Microsoft: Here's how we're trying to manage increased cloud demand

Microsoft officials say they've been taking some behind-the-scenes steps to try to head off current and future cloud capacity issues.
Written by Mary Jo Foley, Senior Contributing Editor

Microsoft officials have said repeatedly that the company is working to increase cloud capacity to try to keep up with the demand for Azure and other Microsoft cloud services. They've prioritized the needs of first responders, healthcare workers, and others on the front line, as they've noted previously. And they've throttled some less-essential services to try to keep things humming. On April 23, officials shared a bit about some of the additional steps it is taking to try to meet demand. 

In a new blog post about "Business continuity with Azure," the unnamed authors noted they've been making several improvements beyond just continuing to expand the company's worldwide datacenter footprint.

Microsoft officials have been designing and open sourcing their own datacenter infrastructure components for years. Microsoft's rule of thumb, according to the blog post: 

"In general, in any particular Azure region we ensure a near-instant capacity buffer within the datacenters, and hold additional infrastructure buffer warehoused, ready to ship to regions with high demand." 

Today's blog post notes that Microsoft put in place "temporary resource limits on new Azure subscriptions," as one way to manage capacity demand. The post also says existing customers didn't experience these restrictions because each Azure customer account "has a defined quota of services they can access."

As I've said previously, reports of existing Microsoft customers hitting Azure capacity limits in certain regions didn't just start when more people began working from home during the COVID-19 coronavirus pandemic. Last fall, a number of East US2 Azure customers were reporting they couldn't even spin up virtual machines because of Azure capacity issues. In March this year, many European customers also reported encountering a variety of Azure-related capacity issues. Some existing Azure customers reported hitting SQL Server on Azure capacity limits, too.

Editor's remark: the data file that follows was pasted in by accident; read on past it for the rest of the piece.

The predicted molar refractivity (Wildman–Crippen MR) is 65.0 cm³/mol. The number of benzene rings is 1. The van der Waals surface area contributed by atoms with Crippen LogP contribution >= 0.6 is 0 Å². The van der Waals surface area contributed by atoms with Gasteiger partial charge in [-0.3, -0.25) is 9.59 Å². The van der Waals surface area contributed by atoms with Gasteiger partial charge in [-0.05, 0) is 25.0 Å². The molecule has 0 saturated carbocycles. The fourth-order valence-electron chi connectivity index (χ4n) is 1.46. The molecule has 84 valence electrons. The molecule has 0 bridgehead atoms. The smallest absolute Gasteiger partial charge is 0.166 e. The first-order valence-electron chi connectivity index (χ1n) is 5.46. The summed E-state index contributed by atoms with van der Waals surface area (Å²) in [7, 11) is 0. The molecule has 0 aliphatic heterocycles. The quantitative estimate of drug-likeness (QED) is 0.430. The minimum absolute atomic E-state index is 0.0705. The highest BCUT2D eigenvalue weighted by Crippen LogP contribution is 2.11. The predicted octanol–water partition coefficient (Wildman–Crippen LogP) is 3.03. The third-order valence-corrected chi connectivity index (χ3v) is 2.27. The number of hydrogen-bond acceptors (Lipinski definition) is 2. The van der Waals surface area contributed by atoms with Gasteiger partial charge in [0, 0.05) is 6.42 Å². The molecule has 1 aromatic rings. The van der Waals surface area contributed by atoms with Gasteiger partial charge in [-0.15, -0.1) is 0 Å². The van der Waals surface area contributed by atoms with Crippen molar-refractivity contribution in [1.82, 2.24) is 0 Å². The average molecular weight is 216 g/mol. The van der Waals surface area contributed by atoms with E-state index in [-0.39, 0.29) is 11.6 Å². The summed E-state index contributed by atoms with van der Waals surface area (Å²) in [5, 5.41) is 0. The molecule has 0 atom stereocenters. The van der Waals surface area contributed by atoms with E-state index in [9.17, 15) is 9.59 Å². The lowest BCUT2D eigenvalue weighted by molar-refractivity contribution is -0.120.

I've asked Microsoft if its claim about existing customers not hitting restrictions meant customers who had reserved instances. So far, no word back. 

Also: Microsoft Teams 101: A guide for beginners TechRepublic

Microsoft has taken additional steps to try to continue to meet cloud services -- and specifically, Teams -- demand, the blog post says. Among those steps:

  • Optimizing and load-balancing the Teams architecture in a way that the company can manage Teams' growth "without creating pressure" on Azure customers' capacity needs
  • Adding more server capacity to specific regions facing constraints
  • Approving the backlog of customer quota requests, which Microsoft says it is "on track to complete over the next few weeks in almost all regions"
  • Removing restrictions for new free and benefit subscriptions in several regions
  • Refining its Azure demand models for future forecasting

Since last fall, and maybe before, Microsoft officials have stressed the company is always adding capacity. It's nice to get a little bit more color on what that means, especially just ahead of next week's FY20 Q3 earnings announcement.

Editorial standards